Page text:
Wednesday, July 16, 2008

The Follow Up: 5 Steps to Closing the Deal

An entrepreneur I know recently asked me for assistance with his marketing messages. Frustrated after months of meeting with key corporate decision-makers in the effort to sell his service, he contacted me in hopes that I could craft the magic words that would close the deal.

“They understand what I’m offering,” he told me. “And they don’t disagree with the numbers I have that show the ROI they’ll get after bringing on my services. But where the rubber should be hitting the road, it’s not. When it comes time to find the money to contract with me, nothing happens.”

“How do you follow up with them after you meet?” I asked.

“Well, I don’t really,” he admitted.

Therein lies the problem, I told him.

This entrepreneur doesn’t need me or any other marketing firm to help communicate the value of his services or how they work. He’s been out doing that all along, and, by his own admission, he’s able to speak with, reach and obtain agreement from his audience.

What’s missing isn’t a positioning statement or magic marketing slogan. What’s missing is the close.

Every business owner has to be a salesperson. No matter how groundbreaking your idea, how unique your product or how valuable your service, it’s a dangerous fallacy to wish or believe that it will sell itself.

It’s not enough to advertise your business and hope people will buy from you.

It’s not enough to meet with prospects and then wait for them to pick up the phone and volunteer to pay you.

It’s not enough to call potential new partners and expect that they will team up with you.

To make things happen—really make things happen—you have to follow up and make them happen.

5 Steps to Closing the Deal

1. Contact the decision-makers you’ve met with and ask if they’re ready to _____ (fill in the blank to close the deal).

1a. If they say yes, great! Ask them how you can help, thank them and now you can watch it happen!

1b. But if they say no—which is usually the case—you have more work to do.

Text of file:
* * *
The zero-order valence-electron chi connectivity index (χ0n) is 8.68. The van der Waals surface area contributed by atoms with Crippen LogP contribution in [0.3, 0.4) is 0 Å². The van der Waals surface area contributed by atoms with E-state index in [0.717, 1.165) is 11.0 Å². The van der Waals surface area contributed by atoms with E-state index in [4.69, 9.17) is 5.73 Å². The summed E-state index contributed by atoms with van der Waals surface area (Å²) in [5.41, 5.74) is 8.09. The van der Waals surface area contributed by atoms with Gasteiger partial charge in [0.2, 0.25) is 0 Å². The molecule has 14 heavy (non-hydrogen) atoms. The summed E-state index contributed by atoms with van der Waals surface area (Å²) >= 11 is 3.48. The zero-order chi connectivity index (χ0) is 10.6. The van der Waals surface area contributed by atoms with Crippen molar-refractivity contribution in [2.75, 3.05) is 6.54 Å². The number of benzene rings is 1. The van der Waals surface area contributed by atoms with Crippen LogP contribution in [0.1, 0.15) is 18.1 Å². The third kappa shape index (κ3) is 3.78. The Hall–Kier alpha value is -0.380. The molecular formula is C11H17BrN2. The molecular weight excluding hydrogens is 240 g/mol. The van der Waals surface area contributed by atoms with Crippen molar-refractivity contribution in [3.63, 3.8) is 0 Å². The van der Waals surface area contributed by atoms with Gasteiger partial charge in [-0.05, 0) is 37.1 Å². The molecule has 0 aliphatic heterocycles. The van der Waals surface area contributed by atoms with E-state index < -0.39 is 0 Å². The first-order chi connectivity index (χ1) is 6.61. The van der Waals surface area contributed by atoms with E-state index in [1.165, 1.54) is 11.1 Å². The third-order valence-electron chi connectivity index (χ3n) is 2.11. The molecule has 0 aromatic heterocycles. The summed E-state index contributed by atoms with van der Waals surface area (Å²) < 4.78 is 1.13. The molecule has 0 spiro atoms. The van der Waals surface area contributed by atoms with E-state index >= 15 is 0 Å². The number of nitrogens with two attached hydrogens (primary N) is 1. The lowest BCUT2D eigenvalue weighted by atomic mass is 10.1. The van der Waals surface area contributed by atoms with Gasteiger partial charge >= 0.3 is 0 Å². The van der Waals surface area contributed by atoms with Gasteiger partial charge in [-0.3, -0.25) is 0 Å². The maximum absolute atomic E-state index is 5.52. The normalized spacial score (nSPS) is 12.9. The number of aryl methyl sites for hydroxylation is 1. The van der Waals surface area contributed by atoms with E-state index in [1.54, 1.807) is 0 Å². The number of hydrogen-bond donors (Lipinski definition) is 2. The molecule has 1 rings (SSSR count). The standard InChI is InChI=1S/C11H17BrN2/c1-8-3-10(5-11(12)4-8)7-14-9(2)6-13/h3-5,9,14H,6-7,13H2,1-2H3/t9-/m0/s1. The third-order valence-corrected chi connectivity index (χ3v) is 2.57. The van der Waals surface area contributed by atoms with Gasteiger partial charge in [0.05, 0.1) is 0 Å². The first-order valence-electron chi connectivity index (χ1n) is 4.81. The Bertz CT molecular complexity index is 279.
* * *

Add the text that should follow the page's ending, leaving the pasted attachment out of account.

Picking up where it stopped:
2. Ask them what they need to be able to take the next step. Make them answer you specifically. Press them for the name of the person who has to approve the next step, ask them to tell you when you can expect them to be ready to take the next step, and ask if there’s any information or assistance you can provide in helping them take the next step.

3. Mark their responses in your calendar or contact management system. Following your conversations, follow up with a thank you and a summary of what they said they would do and by what date.

4. Schedule a trigger in your electronic calendar or contact management system so you remember to follow up on the date when they said they’d be ready for the next step.

5. Then begin at Step 1 again.

If, at that date, they continue to be unable to take the next step, repeat the process.

Sometimes, it can take months to years to push through a new contract, depending on the size and scope of your product or service. Don’t be afraid to keep in touch in between those milestones. Personal notes of congratulations if you see your contact or their company in the news, and invitations to events or networking opportunities make a genuine positive impression to your prospect. Be present. Be visible. Be non-pushy but clear in what you want.

Wishing for new contracts or new clients isn’t going to make it so. And being nice and polite isn’t enough to make people want to do business with you. You have to show them the benefit you provide, coax them along the process, and make the ask to land the deal.

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